The latest example of Basic writing is ‘The New Testament in Basic English,” which is a fair sample of the method. The translators have wisely not set themselves the task of supplanting the more familiar versions, and have followed fairly closely the pattern of the King James, so that there is not too uncomfortable a shock in store for the reader. They claim to have produced a translation which is easier for the. beginner in the language, and will reveal meaning even for the expert. They have considerably expanded the Basic vocabulary, even more, I suspect, than by the one hundred and fifty extra words that they announce they have allowed themselves. Artistic merit is often claimed for Basic writing, but it seems to me that artistic gain is balanced by equal loss. A phrase like “the bit of wood which is in your eye” is a gain in clarity for the modern reader. In the following familiar passage, however, there is certainly loss:

Then the kingdom of heaven will be like the ten young women, the friends of the bride, who took their lights, and went out with the purpose of meeting the husband.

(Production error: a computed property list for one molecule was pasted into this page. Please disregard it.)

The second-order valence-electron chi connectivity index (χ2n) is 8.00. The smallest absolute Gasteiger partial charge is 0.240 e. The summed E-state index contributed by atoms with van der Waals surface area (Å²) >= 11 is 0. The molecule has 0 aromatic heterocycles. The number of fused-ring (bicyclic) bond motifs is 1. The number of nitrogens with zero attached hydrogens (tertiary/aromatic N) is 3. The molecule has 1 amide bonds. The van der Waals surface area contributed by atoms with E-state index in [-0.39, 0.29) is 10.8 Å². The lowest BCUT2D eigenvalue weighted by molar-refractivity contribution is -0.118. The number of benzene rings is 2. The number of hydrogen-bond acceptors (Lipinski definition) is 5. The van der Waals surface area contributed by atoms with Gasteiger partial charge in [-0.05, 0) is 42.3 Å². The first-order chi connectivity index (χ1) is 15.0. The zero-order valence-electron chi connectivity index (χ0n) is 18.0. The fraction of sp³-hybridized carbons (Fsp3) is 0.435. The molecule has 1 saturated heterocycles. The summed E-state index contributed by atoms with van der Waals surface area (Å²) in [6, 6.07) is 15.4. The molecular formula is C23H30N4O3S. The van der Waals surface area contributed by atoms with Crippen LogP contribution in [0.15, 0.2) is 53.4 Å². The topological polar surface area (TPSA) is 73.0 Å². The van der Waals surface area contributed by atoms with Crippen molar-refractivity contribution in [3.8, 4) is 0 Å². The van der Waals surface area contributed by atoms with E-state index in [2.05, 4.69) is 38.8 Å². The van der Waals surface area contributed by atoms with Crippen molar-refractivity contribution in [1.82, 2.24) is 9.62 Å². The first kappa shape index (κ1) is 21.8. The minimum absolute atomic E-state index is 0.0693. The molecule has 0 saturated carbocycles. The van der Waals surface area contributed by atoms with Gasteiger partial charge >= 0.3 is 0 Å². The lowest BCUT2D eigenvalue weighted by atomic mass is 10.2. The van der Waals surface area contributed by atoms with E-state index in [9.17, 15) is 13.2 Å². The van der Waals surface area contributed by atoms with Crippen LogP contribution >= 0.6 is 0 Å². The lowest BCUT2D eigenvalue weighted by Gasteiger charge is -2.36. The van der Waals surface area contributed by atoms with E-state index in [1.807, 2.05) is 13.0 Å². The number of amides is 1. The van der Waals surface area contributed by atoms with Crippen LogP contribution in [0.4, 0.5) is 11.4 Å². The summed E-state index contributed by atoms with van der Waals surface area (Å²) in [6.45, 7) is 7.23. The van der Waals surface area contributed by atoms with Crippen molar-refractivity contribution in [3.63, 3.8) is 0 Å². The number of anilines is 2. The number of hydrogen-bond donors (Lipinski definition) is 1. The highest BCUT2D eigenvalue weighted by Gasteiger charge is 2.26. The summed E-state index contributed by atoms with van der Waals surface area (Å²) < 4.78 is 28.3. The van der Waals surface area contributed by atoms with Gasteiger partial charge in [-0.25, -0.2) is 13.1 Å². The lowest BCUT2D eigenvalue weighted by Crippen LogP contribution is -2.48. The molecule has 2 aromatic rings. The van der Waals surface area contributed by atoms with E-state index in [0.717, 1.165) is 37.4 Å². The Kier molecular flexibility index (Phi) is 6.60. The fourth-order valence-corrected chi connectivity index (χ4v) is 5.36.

The clumsy “with the purpose of meeting” is necessary because “meet” is not allowed as a verb. I suspect fudging here too, since it seems to me that a strict application of the rules would have given the even wordier “with the purpose of having a meeting with.”

The third of these books, Mr. S. I. Hayakawa’s “Language in Action,” is written by a man unique among semanticists in that he has had training in language and has made good use of it. It is a pleasure to find works by Bloomfield and Sapir in his bibliography, and an excellent essay by the Americanist Whorf in his selected readings. His analysis of the several functions of language is, as one would expect, much sounder than that of Walpole, and more tolerant than that of many semanticists. The parable of the two towns that solved their relief problems differently, with which the book opens, is a witty comment on the futility of argument over some of our most respected catch phrases, and is well worth anyone’s time, whether politician, sociologist, or teacher. There are such good things also as the description of how a dictionary is made, aimed at the old fallacy which insists that if it’s not in the dictionary, it’s not so; and a vivid and sound analysis of what makes pulp fiction pulpy, which should be a godsend to teachers hard pressed by students who like True Confessions better than “Tom Jones.”